‘’’Grant Smith’’’ was a black preacher at a local Cumming church. When he was walking on the square he was overheard making comments suggesting that Mrs. Grice was caught in bed with a black man and just claimed it was rape. As soon as white men around him heard the comment they immediately attacked him for disparaging the character of a white woman. They whipped him with horse buggy whips on the street in front of the courthouse. He was close to death when Sheriff Reid intervened and took him into the courthouse for safety. The small crowd that was there began to swell in numbers becoming 100-200 people strong and demanded to either burn Smith alive or hang him immediately. The sheriff Reid and local ministers tried to make appeals to the crowd to leave, but an attempt was made to storm the courthouse and take Smith by force. Once they were inside they could not get Smith as deputy Mitchell Lummus had locked him in the large courthouse vault. Soon rumors began to circulate among the crowd that some young boys had heard black men at the nearby barbecue were talking of dynamiting the town. White men sent the women and children home began to patrol the town with guns. Governor Joseph Mackey Brown was called for help and he then sent the 23 members of the National Guard from Gainesville, Georgia to prevent a race riot. Later that day, Sheriff Reid sent the five black men in jail, and Smith to the Cobb county jail in nearby Marietta, Georgia for safety. Shortly after arrival, a lynch mob began to form outside of the jail coming a car or wagon at a time from Cumming. The Governor was called again who then arranged for the prisoners and Smith to be taken to the Fulton County jail in Atlanta.


The Mae Crow Assault

The next day on September 9, 1912 ‘’’Sleety Mae Crow’’’ age 18, was attacked in the afternoon by ‘’’Ernest Cox’’’ age 16 when walking to her nearby aunt’s house near Browns Bridge Road along the Forsyth-Hall county line. According to the 1900 and 1910 United States Census records, Cox was completely uneducated, did not know how to read or write, was separated from his family, and as early as the age of four was not living with his father. Cox struck her from behind and dragged her down a gully in the woods. Crow resisted and nearly pulled a young dogwood tree up by the roots. Cox raped her and struck her at least three times in the head with a large stone crushing in her skull. Cox then told his friends what he did who then came to investigate the scene. ‘’’Oscar Daniel’’ age 17, Oscar’s sister Trussie “Jane” Daniel age 22, and Jane’s next door neighbor and live-in boyfriend Rob “Big Rob” Edwards age 24. They discussed disposing of the body in the nearby Chattahoochee river but it was decided that it would be too risky to move and left her where she lay.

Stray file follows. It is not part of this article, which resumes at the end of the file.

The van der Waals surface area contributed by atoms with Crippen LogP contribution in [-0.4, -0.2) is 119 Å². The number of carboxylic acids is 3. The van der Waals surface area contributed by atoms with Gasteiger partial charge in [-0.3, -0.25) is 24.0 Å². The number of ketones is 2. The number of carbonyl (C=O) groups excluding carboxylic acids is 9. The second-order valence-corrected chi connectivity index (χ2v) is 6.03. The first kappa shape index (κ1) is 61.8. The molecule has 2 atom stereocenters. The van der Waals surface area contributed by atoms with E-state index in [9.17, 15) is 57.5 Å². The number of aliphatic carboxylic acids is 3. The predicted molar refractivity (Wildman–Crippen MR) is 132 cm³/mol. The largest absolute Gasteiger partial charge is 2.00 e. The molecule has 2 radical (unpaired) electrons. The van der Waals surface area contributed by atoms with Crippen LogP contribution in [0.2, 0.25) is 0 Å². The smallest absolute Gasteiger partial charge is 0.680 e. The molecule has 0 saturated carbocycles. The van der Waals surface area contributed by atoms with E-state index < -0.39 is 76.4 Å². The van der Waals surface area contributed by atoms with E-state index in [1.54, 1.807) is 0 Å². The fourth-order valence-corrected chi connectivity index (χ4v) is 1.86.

Arrest of Ernest Cox

The next morning, around 9:00 a.m. searchers found Mae Crow. She was half naked, covered with leaves, and laying face down in a pool of dry blood. Surprisingly she was still alive and breathing shallowly. At the scene of the rape a small pocket mirror was found that was recognized as belonging to Ernest Cox. When neighbors found Cox at home and took him to the Gainesville jail to avoid the recent turmoil just a couple days ago in Cumming. On the way Cox freely confessed to the crime. When word spread of the Crow attack a lynch mob began to form that afternoon at the Gainesville jail. At midnight Cox was taken by car to Atlanta to prevent a lynching.